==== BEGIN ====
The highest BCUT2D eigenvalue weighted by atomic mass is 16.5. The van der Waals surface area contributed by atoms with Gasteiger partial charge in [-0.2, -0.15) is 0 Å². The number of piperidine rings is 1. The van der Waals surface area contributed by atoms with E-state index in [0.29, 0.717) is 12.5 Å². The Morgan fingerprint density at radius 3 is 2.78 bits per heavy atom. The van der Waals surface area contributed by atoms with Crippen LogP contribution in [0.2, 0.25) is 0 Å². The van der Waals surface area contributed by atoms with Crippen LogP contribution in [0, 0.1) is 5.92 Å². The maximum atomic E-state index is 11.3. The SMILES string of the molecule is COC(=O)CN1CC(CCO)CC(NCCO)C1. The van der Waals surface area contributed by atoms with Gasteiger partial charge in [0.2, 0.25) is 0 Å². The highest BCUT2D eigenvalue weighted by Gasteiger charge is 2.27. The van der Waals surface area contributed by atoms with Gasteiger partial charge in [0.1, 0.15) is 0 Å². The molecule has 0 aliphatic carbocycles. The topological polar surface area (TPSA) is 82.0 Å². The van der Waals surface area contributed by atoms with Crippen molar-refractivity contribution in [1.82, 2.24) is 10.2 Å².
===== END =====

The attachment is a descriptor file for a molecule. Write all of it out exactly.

The highest BCUT2D eigenvalue weighted by atomic mass is 16.5. The van der Waals surface area contributed by atoms with Gasteiger partial charge in [-0.2, -0.15) is 0 Å². The number of piperidine rings is 1. The van der Waals surface area contributed by atoms with E-state index in [0.29, 0.717) is 12.5 Å². The Morgan fingerprint density at radius 3 is 2.78 bits per heavy atom. The van der Waals surface area contributed by atoms with Crippen LogP contribution in [0.2, 0.25) is 0 Å². The van der Waals surface area contributed by atoms with Crippen LogP contribution in [0, 0.1) is 5.92 Å². The maximum atomic E-state index is 11.3. The SMILES string of the molecule is COC(=O)CN1CC(CCO)CC(NCCO)C1. The van der Waals surface area contributed by atoms with Gasteiger partial charge in [0.2, 0.25) is 0 Å². The highest BCUT2D eigenvalue weighted by Gasteiger charge is 2.27. The van der Waals surface area contributed by atoms with Gasteiger partial charge in [0.1, 0.15) is 0 Å². The molecule has 0 aliphatic carbocycles. The topological polar surface area (TPSA) is 82.0 Å². The van der Waals surface area contributed by atoms with Crippen molar-refractivity contribution in [1.82, 2.24) is 10.2 Å².